Speculation on this theme is hampered by the difficulty in picturing the “next war” if it comes to Europe. We might assume that the U.S. and Soviet nuclear capacities would cancel each other out by non-use, and the war would be fought with conventional forces only. This would probably mean an early Soviet conquest of Western Europe. But current JCS strategy would seem to mean that U.S. nuclear capacities would be used in strikes against (a) major military and industrial objectives within the Soviet orbit, and (b) West European objectives (as the Ruhr) in event of their take-over by the Soviets so as to deny additional military capabilities to the enemy. There is the possibility that the Soviets, on the verge or at the inception of war, would seek to bribe the Europeans into non-resistance by offering immunity from air bombardment and even from military occupation. This, if successful, would seem to reduce a war to a long-distance air-atomic exchange between the U.S. and the U.S.S.R., by-passing or over-passing Europe. But it seems improbable that in any event, Europe could remain uninvolved for long. Another conceivable possibility [Page 1172] is that the U.S. and U.S.S.R. would virtually wipe out each other’s nuclear capabilities early in the war, and that from then on hostilities would continue mainly with conventional ground forces in Europe. Furthermore, the development of certain new types of nuclear weapons, such as guided missiles, and of new techniques of nuclear defense, seems now unpredictable in its bearing on a war in Europe.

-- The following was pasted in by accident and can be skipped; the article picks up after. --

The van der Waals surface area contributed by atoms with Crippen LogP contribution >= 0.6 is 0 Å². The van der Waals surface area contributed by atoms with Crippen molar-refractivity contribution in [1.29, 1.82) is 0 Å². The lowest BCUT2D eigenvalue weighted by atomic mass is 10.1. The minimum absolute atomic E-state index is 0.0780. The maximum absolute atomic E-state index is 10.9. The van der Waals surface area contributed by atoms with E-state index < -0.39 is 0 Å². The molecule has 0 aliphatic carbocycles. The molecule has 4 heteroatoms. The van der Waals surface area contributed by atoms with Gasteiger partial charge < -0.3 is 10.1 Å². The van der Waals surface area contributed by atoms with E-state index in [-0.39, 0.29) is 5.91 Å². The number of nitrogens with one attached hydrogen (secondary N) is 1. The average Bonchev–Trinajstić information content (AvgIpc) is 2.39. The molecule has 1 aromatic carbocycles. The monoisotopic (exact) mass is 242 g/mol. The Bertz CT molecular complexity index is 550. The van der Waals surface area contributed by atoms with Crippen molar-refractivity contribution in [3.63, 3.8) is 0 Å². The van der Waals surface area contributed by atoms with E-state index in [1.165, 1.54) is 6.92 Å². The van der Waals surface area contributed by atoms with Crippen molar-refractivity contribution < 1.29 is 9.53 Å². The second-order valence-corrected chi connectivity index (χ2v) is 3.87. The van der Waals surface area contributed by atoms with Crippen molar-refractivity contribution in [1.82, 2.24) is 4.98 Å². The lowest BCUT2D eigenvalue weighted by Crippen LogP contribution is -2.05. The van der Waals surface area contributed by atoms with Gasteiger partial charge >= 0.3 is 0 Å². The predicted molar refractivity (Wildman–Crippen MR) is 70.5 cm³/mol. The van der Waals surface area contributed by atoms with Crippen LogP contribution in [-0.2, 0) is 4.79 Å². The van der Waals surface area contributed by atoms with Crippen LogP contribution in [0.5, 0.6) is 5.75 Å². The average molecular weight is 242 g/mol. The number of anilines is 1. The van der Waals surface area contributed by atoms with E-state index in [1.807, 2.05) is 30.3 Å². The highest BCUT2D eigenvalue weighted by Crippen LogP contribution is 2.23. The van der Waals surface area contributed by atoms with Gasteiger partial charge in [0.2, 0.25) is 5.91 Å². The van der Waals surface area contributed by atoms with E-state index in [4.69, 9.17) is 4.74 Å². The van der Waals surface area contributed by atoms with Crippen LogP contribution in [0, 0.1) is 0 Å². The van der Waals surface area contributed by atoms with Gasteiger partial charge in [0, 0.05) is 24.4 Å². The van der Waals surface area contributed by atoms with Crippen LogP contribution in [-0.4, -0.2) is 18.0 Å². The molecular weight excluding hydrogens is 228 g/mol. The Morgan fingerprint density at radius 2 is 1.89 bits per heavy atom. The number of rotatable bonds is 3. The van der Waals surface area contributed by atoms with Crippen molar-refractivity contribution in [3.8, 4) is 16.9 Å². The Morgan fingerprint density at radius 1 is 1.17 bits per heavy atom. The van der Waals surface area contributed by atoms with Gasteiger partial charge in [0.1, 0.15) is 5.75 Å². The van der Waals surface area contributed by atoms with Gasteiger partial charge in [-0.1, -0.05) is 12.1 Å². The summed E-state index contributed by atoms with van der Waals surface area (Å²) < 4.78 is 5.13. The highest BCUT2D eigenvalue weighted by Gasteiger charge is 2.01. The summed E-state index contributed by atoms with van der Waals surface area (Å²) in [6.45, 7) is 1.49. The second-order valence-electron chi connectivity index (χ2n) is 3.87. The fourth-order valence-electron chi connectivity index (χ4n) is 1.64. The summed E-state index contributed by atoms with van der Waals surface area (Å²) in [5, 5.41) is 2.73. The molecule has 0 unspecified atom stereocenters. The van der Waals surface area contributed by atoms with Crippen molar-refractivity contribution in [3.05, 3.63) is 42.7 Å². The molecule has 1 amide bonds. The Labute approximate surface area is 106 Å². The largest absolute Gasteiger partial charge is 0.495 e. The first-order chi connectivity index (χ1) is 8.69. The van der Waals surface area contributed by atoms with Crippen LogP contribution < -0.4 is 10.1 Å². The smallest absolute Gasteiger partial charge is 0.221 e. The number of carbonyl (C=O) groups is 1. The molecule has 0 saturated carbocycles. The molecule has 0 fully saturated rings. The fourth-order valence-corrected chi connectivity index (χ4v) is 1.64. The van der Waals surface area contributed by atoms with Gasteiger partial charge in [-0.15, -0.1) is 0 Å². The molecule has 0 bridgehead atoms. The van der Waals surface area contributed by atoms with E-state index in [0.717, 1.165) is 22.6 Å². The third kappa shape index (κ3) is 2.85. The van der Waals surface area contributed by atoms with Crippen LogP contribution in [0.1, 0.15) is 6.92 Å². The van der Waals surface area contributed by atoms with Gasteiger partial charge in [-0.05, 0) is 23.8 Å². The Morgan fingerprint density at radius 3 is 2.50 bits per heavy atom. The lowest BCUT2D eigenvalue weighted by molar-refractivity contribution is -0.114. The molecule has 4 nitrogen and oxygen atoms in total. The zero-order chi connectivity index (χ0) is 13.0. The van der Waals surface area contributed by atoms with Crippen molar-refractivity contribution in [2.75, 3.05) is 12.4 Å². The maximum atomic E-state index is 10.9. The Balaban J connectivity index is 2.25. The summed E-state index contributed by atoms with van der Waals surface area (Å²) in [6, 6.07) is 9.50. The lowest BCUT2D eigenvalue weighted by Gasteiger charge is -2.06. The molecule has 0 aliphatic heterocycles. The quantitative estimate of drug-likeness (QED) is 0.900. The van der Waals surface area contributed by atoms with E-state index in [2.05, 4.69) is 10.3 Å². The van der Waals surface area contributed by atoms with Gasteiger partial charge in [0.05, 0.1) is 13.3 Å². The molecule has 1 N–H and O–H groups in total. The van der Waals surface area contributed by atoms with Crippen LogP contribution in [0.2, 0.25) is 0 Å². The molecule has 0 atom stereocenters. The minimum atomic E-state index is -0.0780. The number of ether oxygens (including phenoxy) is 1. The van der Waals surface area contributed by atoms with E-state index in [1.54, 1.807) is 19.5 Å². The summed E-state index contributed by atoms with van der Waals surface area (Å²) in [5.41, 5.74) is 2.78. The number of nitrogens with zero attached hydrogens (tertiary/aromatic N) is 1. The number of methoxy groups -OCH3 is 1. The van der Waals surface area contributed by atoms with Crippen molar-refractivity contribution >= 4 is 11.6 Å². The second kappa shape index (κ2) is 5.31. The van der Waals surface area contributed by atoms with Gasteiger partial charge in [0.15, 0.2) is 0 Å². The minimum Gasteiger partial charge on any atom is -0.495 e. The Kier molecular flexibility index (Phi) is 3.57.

At any event, the expectations of Europeans of the probable consequences to them of an all-out war are horrendous enough, and with justification. This feeling, in conjunction with their prevailing estimate that a Soviet attack is not likely, their sense of relative weakness, inadequacy and vulnerability in the situation, and their suspicion and cynicism concerning U.S. intentions, creates a difficult situation for us, given our assumption which remains valid that only [by] the creation of massive, pooled strength in Western Europe can our vital objectives then be attained.
The U.S., therefore, would probably do well to “sell” its European defense program to its allies mainly on its merits as a deterrent to Soviet aggression. Our own military strategists must, of course, plan for all contingencies, which may include choices of action in event of a hot war extremely unpalatable to our allies if they were publicized (early retreat to the Rhine or farther west, scorched earth policy in evacuated areas, etc.). But our general position should be that we aim to create the strongest possible collective security structure through NATO, including arrangements for maximum effective use of unconventional weapons, in order to set up a successful deterrent to Soviet aggression. The underlying premise would be that, in event of hot war, this collective security complex would be utilized in accordance with the west military and political judgment in the given situation. How it would be used cannot and need not be pre-judged in advance, and the U.S. would do well to avoid excessive legalistic precautions to insure its “rights” regarding military decisions and actions in Europe, particularly respecting the employment of nuclear weapons. An excess of zeal would probably stimulate violently nationalist reactions and undermine rather than strengthen the edifice of collective military strength and political morale.